- The home will need an FHA-approved appraisal, and the Department Housing and Urban Development (HUD) advises you to pay for a home inspection to ensure you understand the house’s condition.
- FHA loans require borrowers to pay mortgage insurance premiums (MIP). MIP helps offset the risk the lender takes on with the FHA mortgage. You’ll pay 1.75% of the loan amount at closing for upfront MIP, and then you’ll pay between 0.45% and 1.05% annually for MIP. You’ll pay the annual fees in your monthly mortgage payment. The only way to get rid of MIP is to refinance the FHA mortgage to a conventional mortgage later on, usually after paying off a significant amount of the balance due.
- The home for purchase passes an inspection from an FHA-approved appraiser.
- If the appraiser stipulates certain repairs or improvements, you must complete them within 120 days.
FHA 203(k) Loan Requirements
An FHA 203(k) rehab loan has most of the same requirements as a 203(b) loan, such as a credit score of 500 and a 3.5% down payment. However, the home buyer must also find a contractor for the needed repairs. When the home buyer applies for the loan, they’ll submit documentation from the contractor that defines the repair costs.
Additionally, the compulsory appraisal will estimate the home value with the repairs done, not in its current damaged condition. This report helps the lender provide the funds needed to purchase the home and perform repairs.
Advantages To An FHA 203(b)
FHA loans have numerous perks: they allow borrowers with less income to purchase homes, interest rates are often lower than conventional loans, and you don’t need an excellent credit score to qualify. That said, the 203(b) loan offers several distinct benefits:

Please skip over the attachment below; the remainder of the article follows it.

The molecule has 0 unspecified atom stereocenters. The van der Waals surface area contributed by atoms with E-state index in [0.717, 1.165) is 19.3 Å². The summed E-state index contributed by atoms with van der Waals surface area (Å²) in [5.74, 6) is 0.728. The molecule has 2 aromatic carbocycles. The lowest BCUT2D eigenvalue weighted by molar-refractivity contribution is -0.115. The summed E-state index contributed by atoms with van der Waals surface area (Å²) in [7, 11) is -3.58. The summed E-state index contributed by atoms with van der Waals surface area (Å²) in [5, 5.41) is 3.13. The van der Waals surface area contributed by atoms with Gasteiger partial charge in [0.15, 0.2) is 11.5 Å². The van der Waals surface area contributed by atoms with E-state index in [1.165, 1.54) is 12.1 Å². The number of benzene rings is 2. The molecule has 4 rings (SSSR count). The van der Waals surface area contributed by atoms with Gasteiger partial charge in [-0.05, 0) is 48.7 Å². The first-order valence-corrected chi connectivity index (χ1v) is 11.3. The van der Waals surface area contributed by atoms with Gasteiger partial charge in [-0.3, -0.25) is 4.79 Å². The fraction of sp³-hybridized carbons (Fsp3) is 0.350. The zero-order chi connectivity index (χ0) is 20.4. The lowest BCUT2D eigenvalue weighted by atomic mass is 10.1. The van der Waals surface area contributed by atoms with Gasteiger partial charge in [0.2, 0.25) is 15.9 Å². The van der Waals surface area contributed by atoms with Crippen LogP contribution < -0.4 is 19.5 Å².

- Your home will be in good condition and ready for you to move in. As a result, you won’t have to wait for repairs or take out a larger loan to cover related costs.
- The home inspection and appraisal may reveal minor issues, but you can address those with repair escrows that you roll into your loan amount. At closing, you’ll still pay less than you would for significant home improvement projects.
- The home condition standards for FHA 203(b) appraisals will give you peace of mind that you and your family are moving into a safe, secure home.
The Bottom Line
Home buyers who don’t qualify for conventional loans because of income thresholds or credit score requirements can receive a mortgage through the FHA. While borrowers can purchase fixer-uppers through 203(k) loans, 203(b) loans are for homes that are move-in ready or only need slight repairs. As a result, 203(b) loans don’t have tens of thousands of dollars for repair costs added, but repair escrows are available for minor projects.
Although Rocket Mortgage doesn’t offer 203(k) loans, it does provide 203(b) loans. If you’re looking at options for an FHA 203(b) lender, start the approval process online today.